THC, or tetrahydrocannabinol,(also known as Dronabinol), is the most important psychoactive cannabinoid compound in cannabis and also the substance responsible for most of marijuana’s psychological effects. ‘Unlike CBD which is non-psychoactive, THC attaches cannabinoid receptors and activates them affecting a person’s memory, pleasure, movements, thinking, concentration, coordination, and sensory and time perception, according to NIDA. An Israeli chemist by the name of Raphael Mechoulam was the first man to isolate delta9-Tetrahydrocannabinol (THC) in the early 1960s.
THC, or tetrahydrocannabinol, the most recognized ingredient in cannabis, has a number of medical benefits though compounds like cannabidiol (CBD) have started to gain favor due to their lack of psychoactivity. Like nootropics, THC, or, Delta-9-tetrahydrocannabinolI in cannabis has a number of positive benefits that include –
- Enhances mood 
- Increases appetite 
- Has been reported to lower levels of anxiety, stress, and depression 
- Reduces nausea and vomiting 
- People report it improves focus and fewer distractions
- Improves reaction times, more creative thought, greater verbal fluency, and better calculative complexity 
- Helps people who have Alzheimer’s Disease 
- Helps with neuropathic pain 
- Helps with multiple sclerosis 
- Helps people who have Parkinson’s Disease 
- Helps people who are fighting cancer 
- Helps with Crohn’s and inflammatory bowel diseases 
- Helps with PTSD 
- Acts as a powerful antioxidant 
It is best known for causing the high that you get from using marijuana. Some of the most common uses of medical marijuana is for pain relief, post-traumatic stress disorder (PTSD), sleep aid, reducing nausea, relieving asthma, and nausea and vomiting in cancer patients. A different benefit of THC is that it is helpful to relieve eye pressure in patients with glaucoma. And in some rehabilitation clinics they use marijuana as an exit drug from more harsh drugs such as methamphetamine or heroine.
How it works
THC (delta-9-tetrahydrocannabinol) and other chemicals enter your body with your smoking cannabis or marijuana. If cannabis or it’s oils are ingested, delta-9-THC is broken down into it’s metabolites THCV and delta-8-THC. These are completely different drugs with similar effects. This is why people report that edibles may be more intense or hallucinogenic compared to inhalation.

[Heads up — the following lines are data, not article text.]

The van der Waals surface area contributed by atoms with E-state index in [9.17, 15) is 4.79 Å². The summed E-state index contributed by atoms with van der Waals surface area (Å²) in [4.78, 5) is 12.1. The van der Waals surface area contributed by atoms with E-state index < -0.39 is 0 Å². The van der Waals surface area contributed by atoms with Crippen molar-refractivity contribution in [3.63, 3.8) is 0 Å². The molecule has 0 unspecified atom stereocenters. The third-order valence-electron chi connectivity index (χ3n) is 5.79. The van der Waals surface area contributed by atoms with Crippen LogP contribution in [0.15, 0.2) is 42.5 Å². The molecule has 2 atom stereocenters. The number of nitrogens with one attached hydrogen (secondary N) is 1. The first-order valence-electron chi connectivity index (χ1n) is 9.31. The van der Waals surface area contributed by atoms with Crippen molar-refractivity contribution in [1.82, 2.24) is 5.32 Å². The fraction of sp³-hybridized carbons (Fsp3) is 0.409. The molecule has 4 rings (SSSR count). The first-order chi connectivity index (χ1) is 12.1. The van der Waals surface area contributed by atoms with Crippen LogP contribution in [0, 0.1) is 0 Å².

THC, or, delta(9)-Tetrahydrocannabinol is the principal source of the pharmacological effects caused by the consumption of cannabis, both the marijuana-like action and the medicinal benefits of the plant. However, its acid metabolite THC-COOH, the non-psychotropic cannabidiol (CBD), several cannabinoid analogues and newly discovered modulators of the endogenous cannabinoid system are also promising candidates for clinical research and therapeutic uses. Cannabinoids exert many effects through activation of G-protein-coupled cannabinoid receptors in the brain and peripheral tissues. Additionally, there is evidence for non-receptor-dependent mechanisms.
Since THC is a highly lipophilic compound, it is readily distributed into tissues from blood circulation. THC concentrations in brain reach a maximum, about three to six times higher than in plasma, within 30 minutes (the first sampling time after drug administration) after a single intravenous (IV) dose of THC in animals. THC brain concentrations roughly parallel the plasma concentrations. This indicates that there is no barrier for the partition of THC into brain and that an equilibrium between the brain and plasma is quickly reached. However, because it is lipophilic, it makes it difficult for the body to absorb. Modern technologies are seeking to solve this problem as the industry continues to rapidly grow.
According to the National Institute on Drug Abuse, most people who use THC experience a tranquil and calming effect, drowsiness, and a lack of motivation. And long term effects are – developmental problems in adolescents and young adults, memory loss and other cognitive impairments and smoking marijuana for long time can cause eating disorders, sleeping disorders, lung infections or lung diseases.
You have to be cautious enough because the effects of smoking cannabis can be felt almost instantly; dosage control is relatively easy compared to other consumption methods. The quarter gram joint is best suited for light smokers, while the 1 gram joint will suffice for heavy smokers and larger groups.
Again, because the cannabinoids in edibles are absorbed through the gastrointestinal (GI) tract, the onset time is delayed (30 to 90+ minutes) relative to other consumption methods. For new consumers, doctors usually recommend to start with 1-5mg of THC. When you become more familiar with your edible tolerance, it will be easier to adjust dosage. For occasional consumers, 5-10mg of THC is commonly recommended.
We don’t include THC in any of our distributed products, however we conduct research on individuals who do consume cannabis in search for better understanding the cause of possible side effects and also nootropic benefits. We do include cannabinoids in every product we produce because of their unmatched healing and nootropic effects, but none of them are sourced from the cannabis plant and contain absolutely no THC. To learn more about our research, please visit nootripure.org.